SKYWARN is the National Oceanic and Atmospheric Administration’s (NOAA) National Weather Service’s (NWS) severe weather spotting program with nearly 290,000 trained volunteers nationwide. Since the late 1960s, trained SKYWARN spotters have helped support the NWS’ primary mission of protecting life and property through the issuance of severe weather warnings. These dedicated citizens help keep their local community safe by conveying severe weather reports to their local NWS Forecast Office. SKYWARN spotters are integral to the success of our Nation’s severe weather warning system.

Every year the NWS conducts SKYWARN spotter training sessions. The NWS currently has 122 Weather Forecast Offices across the nation, each with a Warning Coordination Meteorologist, who is responsible for administering the SKYWARN program in their local area. There is no charge and a typical class takes about 2 hours to conduct.

Storm Spotter certification is required every two years, but please consider attending this class even if your certification has not expired. If you are not currently a SKYWARN spotter and you are interested in joining our volunteer group you are welcome to attend this training as well.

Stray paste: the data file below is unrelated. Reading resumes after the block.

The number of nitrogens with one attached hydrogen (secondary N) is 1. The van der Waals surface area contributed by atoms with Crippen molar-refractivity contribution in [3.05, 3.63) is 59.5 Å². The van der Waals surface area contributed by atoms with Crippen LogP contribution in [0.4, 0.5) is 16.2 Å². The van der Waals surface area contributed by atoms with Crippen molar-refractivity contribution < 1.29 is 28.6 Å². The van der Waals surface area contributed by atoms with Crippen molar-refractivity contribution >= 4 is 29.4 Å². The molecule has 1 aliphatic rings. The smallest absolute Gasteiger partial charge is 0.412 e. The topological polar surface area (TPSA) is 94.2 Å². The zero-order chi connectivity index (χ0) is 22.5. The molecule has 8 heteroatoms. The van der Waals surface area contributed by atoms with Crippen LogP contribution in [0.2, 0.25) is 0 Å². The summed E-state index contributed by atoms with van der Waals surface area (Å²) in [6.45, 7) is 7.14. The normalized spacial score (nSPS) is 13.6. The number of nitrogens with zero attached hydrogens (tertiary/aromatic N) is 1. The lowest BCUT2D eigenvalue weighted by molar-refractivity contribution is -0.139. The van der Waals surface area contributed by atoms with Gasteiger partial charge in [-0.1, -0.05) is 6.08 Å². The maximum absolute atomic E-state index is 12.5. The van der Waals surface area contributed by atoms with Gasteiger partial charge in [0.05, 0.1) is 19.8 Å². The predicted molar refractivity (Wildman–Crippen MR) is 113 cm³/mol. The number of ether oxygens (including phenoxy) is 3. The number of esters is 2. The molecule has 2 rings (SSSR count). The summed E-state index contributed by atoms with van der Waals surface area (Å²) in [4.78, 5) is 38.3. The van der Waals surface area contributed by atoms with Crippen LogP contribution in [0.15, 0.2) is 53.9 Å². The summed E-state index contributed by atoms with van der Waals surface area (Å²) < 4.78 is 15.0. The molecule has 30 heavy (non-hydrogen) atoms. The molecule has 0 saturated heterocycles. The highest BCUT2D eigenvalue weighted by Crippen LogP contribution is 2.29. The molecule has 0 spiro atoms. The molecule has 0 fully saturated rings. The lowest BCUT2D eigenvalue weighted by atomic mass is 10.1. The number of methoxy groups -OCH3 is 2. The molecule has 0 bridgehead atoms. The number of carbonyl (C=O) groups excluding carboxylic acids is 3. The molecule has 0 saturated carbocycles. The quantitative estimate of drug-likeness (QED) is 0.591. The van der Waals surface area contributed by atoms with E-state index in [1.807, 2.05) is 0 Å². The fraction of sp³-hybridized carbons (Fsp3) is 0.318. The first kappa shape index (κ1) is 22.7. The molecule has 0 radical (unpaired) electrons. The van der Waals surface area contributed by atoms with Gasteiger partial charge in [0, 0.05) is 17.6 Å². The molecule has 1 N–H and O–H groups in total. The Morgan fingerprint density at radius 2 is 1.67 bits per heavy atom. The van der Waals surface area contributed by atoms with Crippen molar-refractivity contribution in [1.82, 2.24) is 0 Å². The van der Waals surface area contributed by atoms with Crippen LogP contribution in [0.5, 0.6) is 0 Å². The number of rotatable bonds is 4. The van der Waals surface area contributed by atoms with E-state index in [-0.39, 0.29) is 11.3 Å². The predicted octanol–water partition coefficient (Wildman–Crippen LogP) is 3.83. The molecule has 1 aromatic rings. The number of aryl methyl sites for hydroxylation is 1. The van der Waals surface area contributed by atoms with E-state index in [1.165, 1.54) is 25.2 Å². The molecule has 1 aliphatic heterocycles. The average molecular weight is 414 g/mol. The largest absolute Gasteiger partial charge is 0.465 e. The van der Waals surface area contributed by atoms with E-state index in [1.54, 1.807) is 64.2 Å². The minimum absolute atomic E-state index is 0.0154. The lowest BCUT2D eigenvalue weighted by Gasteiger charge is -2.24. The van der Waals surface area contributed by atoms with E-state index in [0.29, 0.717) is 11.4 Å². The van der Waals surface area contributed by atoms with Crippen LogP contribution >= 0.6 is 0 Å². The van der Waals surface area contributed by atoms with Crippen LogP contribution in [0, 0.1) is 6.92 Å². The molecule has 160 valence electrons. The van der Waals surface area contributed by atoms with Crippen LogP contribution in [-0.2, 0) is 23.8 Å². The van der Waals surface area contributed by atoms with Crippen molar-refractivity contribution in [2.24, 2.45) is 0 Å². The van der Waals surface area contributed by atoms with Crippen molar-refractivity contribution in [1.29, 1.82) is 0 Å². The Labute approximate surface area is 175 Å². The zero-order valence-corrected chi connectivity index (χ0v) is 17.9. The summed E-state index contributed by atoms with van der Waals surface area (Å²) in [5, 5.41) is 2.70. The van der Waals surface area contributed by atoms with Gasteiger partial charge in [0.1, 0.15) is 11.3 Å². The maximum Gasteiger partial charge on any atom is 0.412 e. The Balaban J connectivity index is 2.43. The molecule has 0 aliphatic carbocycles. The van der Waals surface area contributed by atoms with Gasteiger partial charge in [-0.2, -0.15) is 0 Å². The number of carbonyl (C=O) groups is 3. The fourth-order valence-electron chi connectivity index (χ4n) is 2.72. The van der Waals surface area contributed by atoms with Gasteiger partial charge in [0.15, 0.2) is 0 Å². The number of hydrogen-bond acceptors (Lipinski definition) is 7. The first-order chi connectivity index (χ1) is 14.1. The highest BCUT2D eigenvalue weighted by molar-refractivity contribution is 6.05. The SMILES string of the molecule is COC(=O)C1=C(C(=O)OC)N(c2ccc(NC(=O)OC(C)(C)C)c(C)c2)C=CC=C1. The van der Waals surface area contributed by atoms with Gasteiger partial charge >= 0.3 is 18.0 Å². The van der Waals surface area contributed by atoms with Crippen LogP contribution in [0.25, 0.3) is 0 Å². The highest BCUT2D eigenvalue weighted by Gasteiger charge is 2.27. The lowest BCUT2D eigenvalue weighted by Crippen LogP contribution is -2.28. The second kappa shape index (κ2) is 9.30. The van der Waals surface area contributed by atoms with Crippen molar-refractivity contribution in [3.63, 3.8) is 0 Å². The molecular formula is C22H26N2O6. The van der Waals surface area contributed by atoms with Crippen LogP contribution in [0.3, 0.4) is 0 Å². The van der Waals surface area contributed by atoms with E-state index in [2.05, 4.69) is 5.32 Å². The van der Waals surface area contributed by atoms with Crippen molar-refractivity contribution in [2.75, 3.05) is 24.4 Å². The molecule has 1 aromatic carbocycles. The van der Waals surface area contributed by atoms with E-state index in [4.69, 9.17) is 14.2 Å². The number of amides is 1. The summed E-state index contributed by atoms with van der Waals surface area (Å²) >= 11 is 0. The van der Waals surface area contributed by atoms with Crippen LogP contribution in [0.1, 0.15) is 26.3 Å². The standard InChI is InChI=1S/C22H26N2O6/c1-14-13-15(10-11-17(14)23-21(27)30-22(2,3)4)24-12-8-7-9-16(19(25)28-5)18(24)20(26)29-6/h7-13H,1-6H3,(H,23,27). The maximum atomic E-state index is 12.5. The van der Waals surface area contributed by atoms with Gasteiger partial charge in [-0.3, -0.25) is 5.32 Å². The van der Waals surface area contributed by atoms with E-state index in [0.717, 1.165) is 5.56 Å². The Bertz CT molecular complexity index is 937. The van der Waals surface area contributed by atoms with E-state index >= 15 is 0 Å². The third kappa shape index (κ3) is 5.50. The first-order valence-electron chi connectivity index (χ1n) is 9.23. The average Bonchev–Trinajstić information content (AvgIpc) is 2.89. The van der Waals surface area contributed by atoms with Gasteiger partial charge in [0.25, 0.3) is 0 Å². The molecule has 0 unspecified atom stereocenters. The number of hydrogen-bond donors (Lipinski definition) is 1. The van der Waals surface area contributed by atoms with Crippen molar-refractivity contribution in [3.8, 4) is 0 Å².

SKYWARN® is a registered trademark of NOAA’s National Weather Service.  Rules for the usage of the SKYWARN name and logo are available here.

For more information about SKYWARN, please click here.

If you are interested in joining ARES, please click here.

If you are interested in Amateur Radio, please click here.

 


January Ham Cram Results

Four individuals attended the Ham Cram on January 11th. One gentleman left early due to prior engagements and of the three that completed the study session, two (a husband and wife couple from Spearman) successfully obtained their Amateur Technician Class Operator Licenses. Congratulations to Clay and Crystal Scribner! We look forward to meeting you on the air. The next Ham Cram study session will be April 12, 2014.

I am grateful to Carl Jeans N5YXN, John Laur KF5SAB, John Ashcroft K5FS, Dan McCabe WA8YYE, Sarah Seright KF5TCY,  and Brad Miskimen N5LUL for their assistance.

73 de KE5ZRT Chris Seright

 


Winter Survival Kit: 10 Things to Keep in Your Car

Remember the uncle you had that was always so prepared about everything? He was the guy who kept a perfect log of his vehicle maintenance in the glovebox. He knew who the most trustworthy mechanic in town was. He washed and waxed his own car. And, he had a survival kit in his trunk for winter and summer.

Winter is tough on vehicles and travel. Snow, cold temperatures, ice, slush and salt play havoc on a vehicle and our driving. The odds of us having a driving emergency is much greater in winter than in the other three seasons.